When it was announced that Owensboro would be the recipient of Kentucky 331 grant dollars, an American Engineers Inc. (AEI) representative, who had helped the city and riverport write its grant, told the Messenger-Inquirer that intermodal transportation access had likely been key — not an insider influence.

"You've literally got eight duplexes on your left going in with nearly 2,000 trucks a day rolling by," said Kevin McClearn, an AEI engineer. "You can have toys in yards and children playing near the road with commodities going back and forth in front of them. We really tried to hit that aspect of the project hard when we wrote the grant, and I think that paid off."

Mayor Tom Watson, who was quoted in the Politico article, agreed. When it came to DOT grant funding, Owensboro tried more than once and failed, each time, learning a little bit more about what the DOT wanted to see in a project worth funding. The latest iteration worked because that's how the grant writing process is done, he said.

"Todd (Inman) has just been an informational source for me," Watson said. "He’s helped me find the right person to talk to, because who wants to spend all this time on a project if it’s for nothing? We have to have the right information. The timing was right, we made our case and, thanks to the engineering group, we got the grant. I only use folks and contacts in Washington to put me in the position that I need to be in, to get the answers that I need answers for and to have a fighting chance when applying for grant dollars. Sometimes they say, ‘Well, you don’t have a chance.’ And other times they say, ‘You need to try this or that.’ It’s just the ability to have someone in the upper echelon to guide you where you need to go for the correct answers. They’re not guaranteeing you any federal money. They’re just helping."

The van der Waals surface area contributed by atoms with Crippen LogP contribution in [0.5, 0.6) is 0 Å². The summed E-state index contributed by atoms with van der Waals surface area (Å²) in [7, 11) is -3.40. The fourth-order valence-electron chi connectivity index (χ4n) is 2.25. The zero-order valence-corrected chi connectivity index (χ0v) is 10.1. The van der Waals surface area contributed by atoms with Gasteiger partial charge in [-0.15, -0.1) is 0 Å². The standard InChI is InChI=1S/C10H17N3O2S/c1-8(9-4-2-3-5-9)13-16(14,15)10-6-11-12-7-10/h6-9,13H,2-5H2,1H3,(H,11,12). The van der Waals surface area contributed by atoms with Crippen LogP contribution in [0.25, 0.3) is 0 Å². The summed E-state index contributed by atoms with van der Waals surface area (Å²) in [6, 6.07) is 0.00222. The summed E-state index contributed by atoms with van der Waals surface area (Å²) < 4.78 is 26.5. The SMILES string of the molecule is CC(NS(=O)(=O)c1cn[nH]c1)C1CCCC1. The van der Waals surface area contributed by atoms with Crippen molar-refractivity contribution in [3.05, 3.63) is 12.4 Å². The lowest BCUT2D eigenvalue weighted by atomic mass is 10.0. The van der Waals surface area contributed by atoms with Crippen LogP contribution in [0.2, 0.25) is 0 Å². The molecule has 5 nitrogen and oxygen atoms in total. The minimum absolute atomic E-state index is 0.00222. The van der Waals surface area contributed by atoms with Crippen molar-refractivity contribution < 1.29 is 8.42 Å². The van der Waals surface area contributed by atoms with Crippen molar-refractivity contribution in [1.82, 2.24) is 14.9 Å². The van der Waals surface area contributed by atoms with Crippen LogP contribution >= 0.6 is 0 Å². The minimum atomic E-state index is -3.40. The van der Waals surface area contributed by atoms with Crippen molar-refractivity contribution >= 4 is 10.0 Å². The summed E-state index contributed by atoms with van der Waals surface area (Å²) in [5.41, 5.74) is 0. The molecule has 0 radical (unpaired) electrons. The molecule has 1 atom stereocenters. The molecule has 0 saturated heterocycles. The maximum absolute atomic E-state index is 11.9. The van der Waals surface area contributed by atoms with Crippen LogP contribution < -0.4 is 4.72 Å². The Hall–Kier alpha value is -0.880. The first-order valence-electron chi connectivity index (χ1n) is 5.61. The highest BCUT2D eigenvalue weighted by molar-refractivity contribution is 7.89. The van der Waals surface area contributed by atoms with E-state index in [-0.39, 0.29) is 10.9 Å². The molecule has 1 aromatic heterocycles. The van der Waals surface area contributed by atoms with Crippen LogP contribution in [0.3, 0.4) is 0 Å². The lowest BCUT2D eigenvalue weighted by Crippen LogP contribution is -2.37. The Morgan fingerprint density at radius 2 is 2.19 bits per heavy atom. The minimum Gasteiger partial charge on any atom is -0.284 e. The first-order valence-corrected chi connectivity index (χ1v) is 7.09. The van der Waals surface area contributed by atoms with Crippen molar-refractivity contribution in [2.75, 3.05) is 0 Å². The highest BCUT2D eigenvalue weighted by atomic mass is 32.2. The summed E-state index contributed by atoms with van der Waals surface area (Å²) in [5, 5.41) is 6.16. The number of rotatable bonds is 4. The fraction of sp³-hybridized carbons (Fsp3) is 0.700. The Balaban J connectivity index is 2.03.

DOT records indicate that the process eventually leading to the Natcher's I-165 designation began in 2008, well before Chao was DOT secretary before even McConnell was majority leader in the Senate and during former President Barack Obama's term in office.

Judge-Executive Al Mattingly, who was also quoted in the Politico article said he believes it accurately depicts a U.S. senator advocating for his home state and a community fighting hard to fund transportation projects that matter to real, rural Americans.

McConnell's office sent the following prepared remarks from the senator: "Every single day, Kentuckians from across the commonwealth contact me with their concerns. As Senate majority leader and a senior member of the Appropriations Committee, I am able to ensure that these issues – both large and small – are part of the national discussion. Kentucky continues to punch above its weight in Washington, and I am proud to be a strong voice for my constituents in the Senate."

Austin Ramsey, 270-691-7302, aramsey@messenger-inquirer.com, Twitter: @austinrramsey